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Retail Apocalypse

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Less than two months after reopening, Regal Theaters will shut down all 536 of its locations on Thursday (Oct. 8).

The company said the closures reflect “an increasingly challenging theatrical landscape” due to the coronavirus pandemic.  Regal says the closures are temporary, but the company has not set a date to reopen.

The shutdown reflects broader problems in the retail marketplace that have been exacerbated by COVID-19 and stabs another knife in the narrative of a quick economic recovery.

The Regal shutdown will result in layoffs for 40,000 employees.

Regal is a subsidiary of UK-based Cineworld Group and ranks as the second-largest theater chain in the US after AMC.

Hollywood has exacerbated the problems for movie theaters. Studios have delayed dozens of big releases over the past six months.

The prolonged closures have had a detrimental impact on the release slate for the rest of the year, and, in turn, our ability to supply our customers with the lineup of blockbusters they’ve come to expect from us,” Cineworld CEO Mooky Greidinger said in a statement. “As such, it is simply impossible to continue operations in our primary markets.”

The retail sector – particularly brick and mortar companies – was struggling before the coronavirus pandemic. The government shutdowns in response to COVID-19 has sent it into a freefall.

Retail companies are going bankrupt at a record pace. Financial advisor BDO released an overview of US retail bankruptcies and store closures through the first half of 2020. It concludes that the pandemic has exacerbated the problems already plaguing the sector.

Government-mandated store closures, social distancing measures, supply chain issues and upticks in e-commerce sales have only intensified existing pain points felt by brick-and-mortar retailers, accelerating the pace of bankruptcies going into the second half of the year.”

Through the first six months of 2020, 18 retailers filed for Chapter 11 bankruptcy, with an additional 11 filing in July through mid-August. The pace of bankruptcies rivals 2010 in the wake of the Great Recession.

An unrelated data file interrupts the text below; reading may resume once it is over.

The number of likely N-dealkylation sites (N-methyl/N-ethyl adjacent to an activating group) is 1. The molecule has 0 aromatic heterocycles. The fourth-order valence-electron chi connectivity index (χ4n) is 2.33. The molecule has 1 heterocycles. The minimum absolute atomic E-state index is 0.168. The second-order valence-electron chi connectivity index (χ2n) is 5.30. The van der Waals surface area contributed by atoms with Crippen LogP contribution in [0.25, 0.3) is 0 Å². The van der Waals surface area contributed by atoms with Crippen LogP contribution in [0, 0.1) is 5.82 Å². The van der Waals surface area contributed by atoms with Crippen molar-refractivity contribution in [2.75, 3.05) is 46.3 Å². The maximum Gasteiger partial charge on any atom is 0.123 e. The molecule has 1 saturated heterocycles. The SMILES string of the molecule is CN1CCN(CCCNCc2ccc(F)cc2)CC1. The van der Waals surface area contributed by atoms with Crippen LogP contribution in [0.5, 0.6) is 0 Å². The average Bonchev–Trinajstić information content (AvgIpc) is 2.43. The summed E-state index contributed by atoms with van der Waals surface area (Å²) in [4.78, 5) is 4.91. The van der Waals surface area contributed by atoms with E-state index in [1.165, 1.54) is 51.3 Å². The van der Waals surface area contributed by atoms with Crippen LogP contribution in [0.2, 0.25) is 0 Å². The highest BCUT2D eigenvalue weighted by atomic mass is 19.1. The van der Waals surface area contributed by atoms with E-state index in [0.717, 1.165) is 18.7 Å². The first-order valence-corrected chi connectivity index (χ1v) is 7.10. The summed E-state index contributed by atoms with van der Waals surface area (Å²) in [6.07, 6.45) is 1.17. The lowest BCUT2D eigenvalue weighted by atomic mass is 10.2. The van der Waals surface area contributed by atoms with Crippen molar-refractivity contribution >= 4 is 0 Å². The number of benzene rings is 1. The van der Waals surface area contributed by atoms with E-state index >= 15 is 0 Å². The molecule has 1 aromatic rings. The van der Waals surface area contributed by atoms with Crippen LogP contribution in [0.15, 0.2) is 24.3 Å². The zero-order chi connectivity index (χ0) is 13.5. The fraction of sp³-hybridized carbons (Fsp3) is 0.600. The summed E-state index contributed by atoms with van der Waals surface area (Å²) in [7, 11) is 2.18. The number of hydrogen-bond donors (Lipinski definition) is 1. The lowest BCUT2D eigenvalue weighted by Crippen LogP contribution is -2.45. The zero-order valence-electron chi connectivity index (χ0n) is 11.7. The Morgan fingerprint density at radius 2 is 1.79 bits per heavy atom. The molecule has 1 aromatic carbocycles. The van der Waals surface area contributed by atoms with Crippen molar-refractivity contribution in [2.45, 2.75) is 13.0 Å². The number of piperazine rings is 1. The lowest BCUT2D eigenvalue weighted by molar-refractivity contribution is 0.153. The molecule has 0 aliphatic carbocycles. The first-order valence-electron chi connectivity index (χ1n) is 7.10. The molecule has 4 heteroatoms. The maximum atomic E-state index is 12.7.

2020 is on track to set the record for the highest number of retail bankruptcies and store closings in a single year. Based on the trends set through mid-August, our expectation is that more retailers will struggle to navigate the effects of the pandemic—particularly those that are highly levered and mall-based.”

The bankruptcies have been concentrated in apparel and footwear, home furnishings, food, and department stores. Here are some of the prominent companies that have filed for bankruptcy so far this year.

  • Pier 1
  • J. Crew
  • Neiman Marcus
  • Stage Stores
  • J.C. Penney
  • Tuesday Morning
  • GNC
  • Lucky Brand
  • RTW Retailwinds (New York & Co.)
  • Brooks Brothers
  • Ascena (Ann Taylor, LOFT, Lane Bryant, Justice, Catherines)
  • Le Tote (Lord & Taylor)
  • Tailored Brands (Men’s Wearhouse, Jos. A. Bank, Moores Clothing, K&G)
  • Stein Mart

In addition to the bankruptcies, more than a dozen retailers including Macy’s, Bed Bath & Beyond and Gap have announced they will shutter 50 or more stores, totaling a combined 4,200-plus stores.

One could argue that the retail apocalypse isn’t solely a function of the coronavirus. The sector was in trouble before the pandemic due to heavy debt loads, changing consumer habits and a shift to online shopping. Nevertheless, the government shutdowns have sped up the process.

And when you boil it all down, the reason for the rash of store closures doesn’t matter very much to the tens-of-thousands of people who will lose their jobs.